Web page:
To create any drug, the pharmaceutical industry focusses on what it considers to be the active component of a plant and uses this component only. The problem with this approach is that traditional therapists and herbalists know it is the symbiotic interaction of the whole plant that brings the full therapeutic effect as a tonic, rendering the herbal remedy less toxic in terms of side effects.
Furthermore, you can’t patent (i.e. commercialise) natural remedies, hence the quest to isolate any active component of a plant and synthesise it in a lab. Once synthesised, it can be mass produced and, more importantly, patented. That is why pharmaceutical industry is so profitable, and why it continues down this path to the exclusion of other health modalities, despite endemic levels of chronic and underlying health problems.
Here’s a reminder from the very wise Hippocrates,
‘…foolish the doctor who despises and negates the knowledge acquired by the ancients.’
How to get your Valerian fix
I do not suggest you rush out and buy the herbal remedy. Always take herbs with the guidance of a qualified herbalist. The purpose of this blog is to share the broad action of the remedy and that it could be used to help manage your health differently.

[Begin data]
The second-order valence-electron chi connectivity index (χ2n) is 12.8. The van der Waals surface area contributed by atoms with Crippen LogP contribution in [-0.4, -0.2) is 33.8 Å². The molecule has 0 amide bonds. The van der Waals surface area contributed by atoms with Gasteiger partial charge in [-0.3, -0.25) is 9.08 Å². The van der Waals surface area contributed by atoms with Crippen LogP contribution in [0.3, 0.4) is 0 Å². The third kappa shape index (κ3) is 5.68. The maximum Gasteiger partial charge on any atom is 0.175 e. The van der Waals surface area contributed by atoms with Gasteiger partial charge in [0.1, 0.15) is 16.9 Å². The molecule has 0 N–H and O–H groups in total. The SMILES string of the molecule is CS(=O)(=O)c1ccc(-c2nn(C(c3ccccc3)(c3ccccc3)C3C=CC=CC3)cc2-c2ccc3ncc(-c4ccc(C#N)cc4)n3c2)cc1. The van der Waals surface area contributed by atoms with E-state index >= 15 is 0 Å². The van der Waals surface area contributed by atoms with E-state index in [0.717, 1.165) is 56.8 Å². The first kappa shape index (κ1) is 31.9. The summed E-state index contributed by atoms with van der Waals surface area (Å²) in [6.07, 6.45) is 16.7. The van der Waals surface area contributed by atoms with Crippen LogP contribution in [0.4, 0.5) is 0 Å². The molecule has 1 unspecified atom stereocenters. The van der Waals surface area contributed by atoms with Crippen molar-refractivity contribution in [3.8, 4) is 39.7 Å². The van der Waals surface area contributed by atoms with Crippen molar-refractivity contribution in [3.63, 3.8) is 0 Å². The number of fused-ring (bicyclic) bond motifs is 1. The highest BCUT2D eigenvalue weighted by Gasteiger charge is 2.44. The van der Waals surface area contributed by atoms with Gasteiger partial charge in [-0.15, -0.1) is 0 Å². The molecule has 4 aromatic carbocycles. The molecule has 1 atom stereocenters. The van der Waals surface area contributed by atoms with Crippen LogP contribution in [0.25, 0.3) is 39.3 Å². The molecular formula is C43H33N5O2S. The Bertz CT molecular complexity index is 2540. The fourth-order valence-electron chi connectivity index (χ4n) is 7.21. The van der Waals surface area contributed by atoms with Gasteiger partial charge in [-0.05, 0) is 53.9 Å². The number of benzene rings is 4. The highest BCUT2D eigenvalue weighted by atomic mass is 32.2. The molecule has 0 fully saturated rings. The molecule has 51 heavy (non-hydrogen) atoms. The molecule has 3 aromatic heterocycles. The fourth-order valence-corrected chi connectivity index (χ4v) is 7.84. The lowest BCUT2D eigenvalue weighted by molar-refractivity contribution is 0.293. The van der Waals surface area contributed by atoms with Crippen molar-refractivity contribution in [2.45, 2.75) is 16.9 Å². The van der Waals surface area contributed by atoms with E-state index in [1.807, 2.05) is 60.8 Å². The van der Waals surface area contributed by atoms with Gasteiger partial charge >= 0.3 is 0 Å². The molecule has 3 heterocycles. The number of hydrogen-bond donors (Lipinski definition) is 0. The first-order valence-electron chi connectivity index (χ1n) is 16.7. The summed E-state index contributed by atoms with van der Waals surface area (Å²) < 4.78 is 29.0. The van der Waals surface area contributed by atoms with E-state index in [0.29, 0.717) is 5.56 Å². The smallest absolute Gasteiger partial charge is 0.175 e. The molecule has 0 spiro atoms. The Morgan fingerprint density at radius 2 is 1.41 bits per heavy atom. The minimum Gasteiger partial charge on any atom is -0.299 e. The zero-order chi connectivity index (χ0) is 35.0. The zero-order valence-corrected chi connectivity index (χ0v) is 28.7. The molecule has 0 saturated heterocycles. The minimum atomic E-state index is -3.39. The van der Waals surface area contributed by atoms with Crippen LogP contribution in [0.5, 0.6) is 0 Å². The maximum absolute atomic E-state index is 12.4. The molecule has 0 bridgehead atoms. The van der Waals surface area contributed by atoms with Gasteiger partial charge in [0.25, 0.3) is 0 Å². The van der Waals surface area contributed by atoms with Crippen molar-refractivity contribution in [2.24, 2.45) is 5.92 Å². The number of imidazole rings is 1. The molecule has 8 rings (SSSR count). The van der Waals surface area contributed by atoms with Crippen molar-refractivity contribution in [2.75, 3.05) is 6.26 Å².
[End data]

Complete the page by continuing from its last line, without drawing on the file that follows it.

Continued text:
Herbal teas are a safe and pleasant way to introduce herbs into your health routine. One or two cups daily would be sufficient to benefit gently from its therapeutic effects.
Valerian Essential Oil is an excellent way to benefit from the therapeutic effects of Valerenic acid and Valerenol which are contained in the essential oil. These components relieve anxiety gently and help to stabilise the nervous system. Try diffusing the essential oil in an aromatherapy oil burner or dilute with a pure carrier oil to create a sleep-promoting bedtime massage or bath oil.
Contact me for individualised, professional homeopathic help to optimise your health and wellbeing.
Invest in your rest. Because sleep matters.
Caution: if you are on any medication, please consult your local herbalist for expert advice. Some herbal remedies can interact with medication (because they are effective!) Most proprietary herbal supplements and teas are very low dose
it is recommended that you check before using herbs.
1 1 Hoffman, David, 1990: ‘Holistic Herbal’; Thorsons; ISBN-13 978-0-00-714541-6
2 2013; National Institutes of Health Factsheet – NIH factsheet
3 Murphy, R ND, 2000: ‘Homeopathic Remedy Guide, Second Edition’; H.A.N.A. Press; ISBN: 0-9635764-0-2
5 Lindahl, O & Lindwall, L, 1989: ‘Double blind study of a valerian preparation’ – research